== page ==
The original dream of the Restoration Movement was to bring unity to Christians by restoring to the church certain practices and commitments it had lost. Have Churches of Christ restored the church of the first century? The answer must be, “yes and no.” Or better, we have where we have and haven’t where we haven’t.
We have done a great service to the church by restoring practices that were neglected in the religious setting of Stone and the Campbells. Our emphases on believer’s immersion, weekly communion, congregational singing, and local church leadership are healthy witnesses to other Christian groups. We should not abandon those practices at the very time when many others are adopting them in a spirit of unity.
But in many areas, we must admit that we have not fully restored New Testament practices. We do not have the depth of spirituality and prayer life the early Christians experienced. We do not challenge the dominant culture the way they did, sometimes at the cost of their property and lives. We do not have the expectation of the Second Coming of Christ that pervaded their lives. In these and many other areas, restoration is an unfinished work.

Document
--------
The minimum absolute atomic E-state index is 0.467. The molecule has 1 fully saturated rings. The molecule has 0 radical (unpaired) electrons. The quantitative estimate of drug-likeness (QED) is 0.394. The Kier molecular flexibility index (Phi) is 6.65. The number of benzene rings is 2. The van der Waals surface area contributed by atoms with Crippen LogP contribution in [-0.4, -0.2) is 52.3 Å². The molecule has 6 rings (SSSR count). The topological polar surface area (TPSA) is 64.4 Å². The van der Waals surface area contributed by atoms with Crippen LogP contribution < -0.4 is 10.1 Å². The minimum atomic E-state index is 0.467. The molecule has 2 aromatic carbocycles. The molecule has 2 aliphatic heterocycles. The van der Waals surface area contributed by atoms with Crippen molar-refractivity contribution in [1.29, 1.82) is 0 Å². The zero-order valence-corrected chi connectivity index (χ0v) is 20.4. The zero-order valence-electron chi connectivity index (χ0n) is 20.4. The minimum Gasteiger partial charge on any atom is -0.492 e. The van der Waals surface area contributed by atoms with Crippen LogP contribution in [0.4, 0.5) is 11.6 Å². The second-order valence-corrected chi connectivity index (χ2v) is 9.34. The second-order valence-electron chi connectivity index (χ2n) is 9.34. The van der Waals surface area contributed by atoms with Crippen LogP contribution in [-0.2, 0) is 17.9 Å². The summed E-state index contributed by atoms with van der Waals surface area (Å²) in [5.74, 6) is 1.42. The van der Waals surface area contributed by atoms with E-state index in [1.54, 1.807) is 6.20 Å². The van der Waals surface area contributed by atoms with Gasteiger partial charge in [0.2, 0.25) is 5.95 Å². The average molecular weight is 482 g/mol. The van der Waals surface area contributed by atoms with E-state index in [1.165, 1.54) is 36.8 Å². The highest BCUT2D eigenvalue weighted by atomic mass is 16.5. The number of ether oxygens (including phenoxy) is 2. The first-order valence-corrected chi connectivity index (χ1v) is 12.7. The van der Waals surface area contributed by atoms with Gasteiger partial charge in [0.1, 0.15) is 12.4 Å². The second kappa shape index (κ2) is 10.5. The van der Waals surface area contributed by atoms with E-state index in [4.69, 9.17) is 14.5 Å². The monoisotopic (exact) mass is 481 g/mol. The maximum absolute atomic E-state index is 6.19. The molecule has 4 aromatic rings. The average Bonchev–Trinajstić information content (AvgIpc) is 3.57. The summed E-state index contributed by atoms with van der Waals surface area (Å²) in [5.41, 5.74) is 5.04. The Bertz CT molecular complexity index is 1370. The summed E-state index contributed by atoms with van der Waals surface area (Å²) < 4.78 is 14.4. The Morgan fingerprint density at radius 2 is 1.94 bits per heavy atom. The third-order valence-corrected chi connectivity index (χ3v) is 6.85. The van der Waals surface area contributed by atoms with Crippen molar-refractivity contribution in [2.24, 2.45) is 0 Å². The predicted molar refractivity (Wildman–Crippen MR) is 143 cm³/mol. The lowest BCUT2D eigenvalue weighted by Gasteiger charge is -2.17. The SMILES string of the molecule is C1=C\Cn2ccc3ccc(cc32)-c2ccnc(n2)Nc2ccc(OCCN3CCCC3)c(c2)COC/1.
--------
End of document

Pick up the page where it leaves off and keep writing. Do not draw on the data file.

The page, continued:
It may be that a view of Scripture that was too narrow also contributed to a misunderstanding of restoration. We want to restore God’s house according to the “pattern” of the Bible. But recent discussions of hermeneutics reminds us that the biblical picture of the church does not read like a blueprint. Instead, it is more like a heart-felt description of what God’s house can be, a description from the Architect and Builder of that house.
We hold on to the best of our tradition but we move forward to what God calls us to be in a new generation. “Churches of Christ” describes both what we are and what we strive to be: churches that fully embody the life and character of their Lord. We are not there yet, but we are on the journey.
(Excerpt from Renewing God’s People: a Concise History of Churches of Christ)